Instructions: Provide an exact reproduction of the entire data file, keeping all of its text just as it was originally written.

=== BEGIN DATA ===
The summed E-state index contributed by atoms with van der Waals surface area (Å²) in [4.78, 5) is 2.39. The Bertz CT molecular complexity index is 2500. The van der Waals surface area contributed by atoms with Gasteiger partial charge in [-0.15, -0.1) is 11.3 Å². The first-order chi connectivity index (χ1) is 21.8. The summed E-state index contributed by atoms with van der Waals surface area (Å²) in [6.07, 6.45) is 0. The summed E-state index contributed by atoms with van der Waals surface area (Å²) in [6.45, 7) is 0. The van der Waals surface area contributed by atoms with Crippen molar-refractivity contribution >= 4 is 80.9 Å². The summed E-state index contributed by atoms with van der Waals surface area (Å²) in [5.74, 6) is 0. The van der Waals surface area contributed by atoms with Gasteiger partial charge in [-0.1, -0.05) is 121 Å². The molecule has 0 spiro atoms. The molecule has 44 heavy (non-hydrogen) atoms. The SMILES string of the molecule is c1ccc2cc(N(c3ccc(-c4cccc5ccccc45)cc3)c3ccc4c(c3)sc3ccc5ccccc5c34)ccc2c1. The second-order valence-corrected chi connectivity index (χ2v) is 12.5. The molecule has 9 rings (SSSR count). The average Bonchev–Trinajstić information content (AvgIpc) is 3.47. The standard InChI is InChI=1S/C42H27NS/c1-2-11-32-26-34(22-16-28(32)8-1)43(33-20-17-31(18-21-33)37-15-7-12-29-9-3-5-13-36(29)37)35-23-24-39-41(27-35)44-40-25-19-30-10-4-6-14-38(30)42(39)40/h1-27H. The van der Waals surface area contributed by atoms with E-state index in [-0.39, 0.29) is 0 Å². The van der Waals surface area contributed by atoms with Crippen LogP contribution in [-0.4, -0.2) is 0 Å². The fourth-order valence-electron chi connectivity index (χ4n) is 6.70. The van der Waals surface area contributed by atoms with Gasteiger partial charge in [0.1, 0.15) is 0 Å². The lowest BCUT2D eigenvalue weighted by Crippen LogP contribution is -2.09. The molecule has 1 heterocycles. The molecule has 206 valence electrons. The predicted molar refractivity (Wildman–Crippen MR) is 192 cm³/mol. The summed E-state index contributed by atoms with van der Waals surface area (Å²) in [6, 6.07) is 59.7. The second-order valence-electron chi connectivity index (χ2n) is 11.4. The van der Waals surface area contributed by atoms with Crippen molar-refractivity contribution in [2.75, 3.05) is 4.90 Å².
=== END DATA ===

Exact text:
The summed E-state index contributed by atoms with van der Waals surface area (Å²) in [4.78, 5) is 2.39. The Bertz CT molecular complexity index is 2500. The van der Waals surface area contributed by atoms with Gasteiger partial charge in [-0.15, -0.1) is 11.3 Å². The first-order chi connectivity index (χ1) is 21.8. The summed E-state index contributed by atoms with van der Waals surface area (Å²) in [6.07, 6.45) is 0. The summed E-state index contributed by atoms with van der Waals surface area (Å²) in [6.45, 7) is 0. The van der Waals surface area contributed by atoms with Crippen molar-refractivity contribution >= 4 is 80.9 Å². The summed E-state index contributed by atoms with van der Waals surface area (Å²) in [5.74, 6) is 0. The van der Waals surface area contributed by atoms with Gasteiger partial charge in [-0.1, -0.05) is 121 Å². The molecule has 0 spiro atoms. The molecule has 44 heavy (non-hydrogen) atoms. The SMILES string of the molecule is c1ccc2cc(N(c3ccc(-c4cccc5ccccc45)cc3)c3ccc4c(c3)sc3ccc5ccccc5c34)ccc2c1. The second-order valence-corrected chi connectivity index (χ2v) is 12.5. The molecule has 9 rings (SSSR count). The average Bonchev–Trinajstić information content (AvgIpc) is 3.47. The standard InChI is InChI=1S/C42H27NS/c1-2-11-32-26-34(22-16-28(32)8-1)43(33-20-17-31(18-21-33)37-15-7-12-29-9-3-5-13-36(29)37)35-23-24-39-41(27-35)44-40-25-19-30-10-4-6-14-38(30)42(39)40/h1-27H. The van der Waals surface area contributed by atoms with E-state index in [-0.39, 0.29) is 0 Å². The van der Waals surface area contributed by atoms with Crippen LogP contribution in [-0.4, -0.2) is 0 Å². The fourth-order valence-electron chi connectivity index (χ4n) is 6.70. The van der Waals surface area contributed by atoms with Gasteiger partial charge in [0.1, 0.15) is 0 Å². The lowest BCUT2D eigenvalue weighted by Crippen LogP contribution is -2.09. The molecule has 1 heterocycles. The molecule has 206 valence electrons. The predicted molar refractivity (Wildman–Crippen MR) is 192 cm³/mol. The summed E-state index contributed by atoms with van der Waals surface area (Å²) in [6, 6.07) is 59.7. The second-order valence-electron chi connectivity index (χ2n) is 11.4. The van der Waals surface area contributed by atoms with Crippen molar-refractivity contribution in [2.75, 3.05) is 4.90 Å².